You’re one of a kind. Don’t let the mean people get you down. You are very appreciated.

    Christine

  54. Good to see a post that reminds you there’s a huge (but less vocal) readership that really appreciates what you do and thanks you for it. Keep up the good work!

    The vast majority of us appreciate it, have enjoyed or benefited from it, and are happy you have been successful doing something you like.

  55. @Ben, Are you legally prevented from sharing with your blog readers the information on your having been banned by United that you shared with the readers of Rolling Stone and expand on it in terms of explaining the current status and how you got there? In the past you have written that, only except for some totally personal matters, you choose to be totally open with your blog readers, and the United issue rather than being personal is directly related to the subject of the blog. No doubt, legal or not, there must be good reason to, in this case, undermine that marketing strategy.

  56. @Stuart Falk Is it really any of your business the specifics? Ben can blog about whatever he wants. You can choose to read it or not. He’s not running for president here, nor does he have to answer to you.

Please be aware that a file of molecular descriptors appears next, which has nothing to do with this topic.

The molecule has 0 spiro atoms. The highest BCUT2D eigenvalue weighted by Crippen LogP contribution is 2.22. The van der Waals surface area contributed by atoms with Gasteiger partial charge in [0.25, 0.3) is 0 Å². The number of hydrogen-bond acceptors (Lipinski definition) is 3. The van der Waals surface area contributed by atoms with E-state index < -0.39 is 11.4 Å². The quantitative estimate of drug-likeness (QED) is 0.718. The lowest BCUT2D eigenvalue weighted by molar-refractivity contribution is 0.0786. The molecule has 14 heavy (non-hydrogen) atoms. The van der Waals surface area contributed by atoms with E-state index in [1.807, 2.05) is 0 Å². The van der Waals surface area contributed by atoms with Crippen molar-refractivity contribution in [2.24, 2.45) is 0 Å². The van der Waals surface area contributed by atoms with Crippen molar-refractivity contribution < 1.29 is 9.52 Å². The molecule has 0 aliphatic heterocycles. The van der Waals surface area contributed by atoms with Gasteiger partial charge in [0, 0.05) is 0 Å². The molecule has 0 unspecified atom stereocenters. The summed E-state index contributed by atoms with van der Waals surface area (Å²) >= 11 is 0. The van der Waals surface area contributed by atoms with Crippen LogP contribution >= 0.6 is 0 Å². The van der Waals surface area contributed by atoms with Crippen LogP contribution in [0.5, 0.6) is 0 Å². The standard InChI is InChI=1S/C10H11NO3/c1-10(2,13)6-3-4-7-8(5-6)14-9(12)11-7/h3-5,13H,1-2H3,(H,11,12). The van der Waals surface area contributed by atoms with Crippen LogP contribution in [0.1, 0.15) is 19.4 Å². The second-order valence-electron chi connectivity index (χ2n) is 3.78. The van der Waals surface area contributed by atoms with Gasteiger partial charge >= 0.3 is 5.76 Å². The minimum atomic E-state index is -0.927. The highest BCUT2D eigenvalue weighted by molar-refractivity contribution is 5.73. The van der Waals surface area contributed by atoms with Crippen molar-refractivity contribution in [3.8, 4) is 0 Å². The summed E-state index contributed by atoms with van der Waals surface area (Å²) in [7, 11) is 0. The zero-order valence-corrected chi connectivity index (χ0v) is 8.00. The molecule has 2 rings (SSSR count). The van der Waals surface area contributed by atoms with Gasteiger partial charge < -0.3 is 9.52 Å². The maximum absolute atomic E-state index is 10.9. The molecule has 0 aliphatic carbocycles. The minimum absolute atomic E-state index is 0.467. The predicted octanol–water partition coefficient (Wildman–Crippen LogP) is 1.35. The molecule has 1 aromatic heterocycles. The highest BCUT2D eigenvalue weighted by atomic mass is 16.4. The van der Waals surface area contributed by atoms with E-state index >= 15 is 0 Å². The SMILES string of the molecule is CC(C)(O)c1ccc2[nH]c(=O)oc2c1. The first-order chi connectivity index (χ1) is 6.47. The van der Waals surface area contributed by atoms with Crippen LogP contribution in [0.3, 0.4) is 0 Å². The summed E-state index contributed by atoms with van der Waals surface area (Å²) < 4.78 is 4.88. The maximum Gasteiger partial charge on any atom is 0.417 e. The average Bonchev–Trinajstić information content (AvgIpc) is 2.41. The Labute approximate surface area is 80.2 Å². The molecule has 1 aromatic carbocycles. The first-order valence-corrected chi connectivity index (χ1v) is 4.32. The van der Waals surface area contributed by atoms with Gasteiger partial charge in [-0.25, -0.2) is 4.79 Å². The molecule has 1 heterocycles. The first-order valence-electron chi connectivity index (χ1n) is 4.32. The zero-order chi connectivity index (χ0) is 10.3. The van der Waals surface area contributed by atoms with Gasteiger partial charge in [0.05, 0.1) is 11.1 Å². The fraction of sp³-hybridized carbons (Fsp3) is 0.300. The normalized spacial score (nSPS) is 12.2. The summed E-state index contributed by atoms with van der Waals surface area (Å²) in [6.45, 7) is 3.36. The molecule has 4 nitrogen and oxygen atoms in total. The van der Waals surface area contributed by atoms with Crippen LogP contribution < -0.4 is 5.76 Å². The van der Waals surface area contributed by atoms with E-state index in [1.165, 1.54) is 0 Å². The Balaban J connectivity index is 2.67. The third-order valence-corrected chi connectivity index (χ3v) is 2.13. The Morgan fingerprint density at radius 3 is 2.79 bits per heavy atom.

57. Ben, when it comes to points and miles blogs, you are the very best, and whenever friends ask how to get into the game, OMAAT is always the first site I recommend. Like others have already said, you are the reason many of us have been able to see more of the world than we could have dreamed of otherwise. Keep up the strong work!

  58. @ Stuart — I’ve restored my relations with United, though that’s all I’m going to say there (and it’s not because I’m in any way legally restricted as to what I can say). As far as the process or anything else, I don’t think it’s something that needs to be expanded further on publicly. I have my reasons, and I hope you can respect that.

  59. That was a cool read and I’m sure it reinforced what many already suspected.